Further Notes on “Django Unchained”
Here we go with my leftover thoughts about Django Unchained that I couldn’t get in my review of the movie. Warning: spoilers ahead.
Everyone’s discussing the obvious reference: Sergio Corbucci’s 1966 Italian Western Django. Tarantino is a student of Corbucci and now says he’s working on a book of film criticism that will feature Corbucci. He uses Luis Enrique Bacalov’s theme song over the opening credits of his movie, and the star of Django, Franco Nero, turns up in Django Unchained as a losing wagerer in Candie’s “Mandingo fighting” racket, who asks Django for the spelling of his name. The fact that Nero’s last name is the Italian word for “black” is a fortuitous turn of events, as Schultz would phrase it.
However, no one’s discussing the reference to Sukiyaki Western Django, an utterly insane 2008 Japanese Western by Takashi Miike, who wrote the script for that film in English and then cast a bunch of non-English speaking Japanese actors, having them learn their lines phonetically. The only non-Japanese actor in the film was — you guessed it! — Quentin Tarantino, who both serves as a narrator and then portrays (in heavy old-age makeup) an old gunslinger who helps the hero and anachronistically calls himself an anime otaku. Miike’s film also uses Bacalov’s theme from Django, but it’s over the end credits, and it’s translated into Japanese. How awesome is that?
The best item I’ve seen about the film so far on the web is the fascinating interview that Henry Louis Gates conducted with Tarantino about the movie. Gates is a Harvard scholar who figured into Obama’s early presidency when he was racially profiled at his house. The filmmaker says he wanted Django Unchained to be a rebuke to D.W. Griffith’s Birth of a Nation, an idea that I’m totally on board with. Hmm, maybe this is why Spike Lee is criticizing Tarantino. When Lee was in film school at New York University, he made a short film about an African-American screenwriter trying to remake Birth of a Nation. Several faculty members had an allergic reaction and moved to kick Lee out of the program at NYU. Now Tarantino’s patch on Griffith’s seminal 1915 film is enjoying much greater exposure. Does Spike have a point in his criticism, or is he being a player hater? Discuss.
Also, Tarantino makes reference to the blaxploitation Western entitled The Legend of Nigger Charley. Aisha Harris at Slate explores the fascinating history of such films, marketed to African-American audiences during the 1970s.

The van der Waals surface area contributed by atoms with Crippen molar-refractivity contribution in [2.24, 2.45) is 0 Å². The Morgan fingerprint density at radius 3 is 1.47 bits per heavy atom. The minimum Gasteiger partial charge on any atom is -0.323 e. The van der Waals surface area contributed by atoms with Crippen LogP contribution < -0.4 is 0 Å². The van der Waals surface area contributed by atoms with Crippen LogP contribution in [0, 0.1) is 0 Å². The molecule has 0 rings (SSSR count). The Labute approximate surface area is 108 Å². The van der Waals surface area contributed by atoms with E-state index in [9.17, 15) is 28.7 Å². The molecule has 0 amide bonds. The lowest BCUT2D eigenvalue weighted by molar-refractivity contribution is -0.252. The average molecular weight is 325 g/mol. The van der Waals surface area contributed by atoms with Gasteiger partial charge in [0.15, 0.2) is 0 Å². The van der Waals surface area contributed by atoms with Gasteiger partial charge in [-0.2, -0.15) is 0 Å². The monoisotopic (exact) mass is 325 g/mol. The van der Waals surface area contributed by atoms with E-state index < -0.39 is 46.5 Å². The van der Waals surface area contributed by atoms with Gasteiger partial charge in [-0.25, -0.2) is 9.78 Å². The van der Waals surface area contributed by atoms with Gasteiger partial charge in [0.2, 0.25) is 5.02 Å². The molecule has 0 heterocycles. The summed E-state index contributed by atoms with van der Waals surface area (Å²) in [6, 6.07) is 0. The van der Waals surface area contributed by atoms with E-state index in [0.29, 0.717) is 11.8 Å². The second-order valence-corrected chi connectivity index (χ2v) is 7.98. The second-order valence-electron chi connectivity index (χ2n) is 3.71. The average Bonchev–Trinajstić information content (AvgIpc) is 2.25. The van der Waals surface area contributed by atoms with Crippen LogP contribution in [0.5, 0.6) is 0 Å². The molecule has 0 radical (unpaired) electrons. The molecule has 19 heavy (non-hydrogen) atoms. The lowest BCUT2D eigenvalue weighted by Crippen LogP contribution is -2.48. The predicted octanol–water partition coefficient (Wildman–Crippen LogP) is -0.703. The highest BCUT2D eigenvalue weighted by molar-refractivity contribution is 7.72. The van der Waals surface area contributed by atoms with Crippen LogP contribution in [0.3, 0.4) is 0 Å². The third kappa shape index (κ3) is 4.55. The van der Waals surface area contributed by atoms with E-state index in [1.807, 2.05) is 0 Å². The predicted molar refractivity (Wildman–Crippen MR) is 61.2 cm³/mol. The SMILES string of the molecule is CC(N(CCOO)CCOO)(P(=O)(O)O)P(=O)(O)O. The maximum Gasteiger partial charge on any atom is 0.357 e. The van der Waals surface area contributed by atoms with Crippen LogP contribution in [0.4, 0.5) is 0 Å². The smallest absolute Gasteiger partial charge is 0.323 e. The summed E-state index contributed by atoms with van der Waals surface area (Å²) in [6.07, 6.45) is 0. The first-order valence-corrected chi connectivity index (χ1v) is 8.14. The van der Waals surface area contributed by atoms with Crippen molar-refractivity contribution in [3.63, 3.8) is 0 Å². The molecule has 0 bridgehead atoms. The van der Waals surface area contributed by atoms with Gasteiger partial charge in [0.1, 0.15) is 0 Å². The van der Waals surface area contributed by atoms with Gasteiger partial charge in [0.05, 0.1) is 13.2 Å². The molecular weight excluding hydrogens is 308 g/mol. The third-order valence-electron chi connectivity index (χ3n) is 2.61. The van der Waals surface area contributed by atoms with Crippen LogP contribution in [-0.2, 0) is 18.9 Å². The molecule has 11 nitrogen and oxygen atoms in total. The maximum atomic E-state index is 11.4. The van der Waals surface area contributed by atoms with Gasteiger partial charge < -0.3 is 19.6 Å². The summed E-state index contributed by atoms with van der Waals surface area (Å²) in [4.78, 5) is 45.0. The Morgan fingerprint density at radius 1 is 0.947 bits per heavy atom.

Here’s a left-field theory: Is Django Unchained trafficking in His Girl Friday references? Howard Hawks’ 1940 comedy about a newspaper editor and his ex-wife/star reporter getting back together doesn’t seem to have much in common with Tarantino’s movie, but the heroine of the 1940 movie shares the name of Hildy with Django’s wife. Also, Schultz yells out “Sold, American!” when he agrees to purchase Django. The character of Hildy in His Girl Friday yells out the same thing during an argument with her ex-husband — she’s parodying an auctioneer’s fast-paced patter as a way of making fun of her ex’s fast-talking ways. Is this just a coincidence? I wonder.
Of course, this is a familiar trope in Tarantino’s movies: The most dangerous people are always the ones who talk best, not the ones who fight best or shoot best. Much like the character of Hans Landa from Inglourious Basterds, King Schultz talks as a way of lulling his targets into a trance while he prepares to strike. (Also, like Landa, he’s fluent in French as well as German and English.) Yet the real linguistic drama goes on with Django, who is barely literate as the story begins, but late in the film has learned to smooth-talk his way out of a jam with the mining company slavedrivers.
Another Tarantino trope gets aired here: characters portraying real-life situations as if they were actors. It reaches as far back as the acting lesson given to Tim Roth’s undercover cop in Reservoir Dogs and Jules telling Vincent to get into character in Pulp Fiction. Here we’ve got Django needing to portray an African-American slavedriver. “Ain’t nothin’ lower than a black slaver,” he tells Schultz. The German’s response is, “Then play him that way. Give me your black slaver.”
Schultz makes reference to D’Artagnan, the slave torn apart by Candie’s dogs. He points out that Alexandre Dumas, the French novelist who invented the character of D’Artagnan, is black. This is true! The author of The Three Musketeers and The Count of Monte Cristo was the grandson of a Haitian slave and wrote about his racial background in a novella called Georges. Anyway, the horrible fate of the slave D’Artagnan and Django’s acquiescence to it sets up Django’s awesome battle cry of “D’Artagnan, motherfuckers!” near the end.
In-joke casting: The Dukes of Hazzard star Tom Wopat as the marshal who surrounds Schultz and Django after the former kills the sheriff … Matt Houston star Lee Horsley as a friendly sheriff who invites Django and Schultz in for birthday cake … Russ Tamblyn reprising his role in Son of a Gunfighter, and his real-life daughter Amber Tamblyn as Daughter of Son of a Gunfighter … James Remar as Candie’s bodyguard, in a role that was supposed to be played by Kurt Russell … Tarantino himself as an Australian slavedriver, in a role that was supposed to be played by Anthony LaPaglia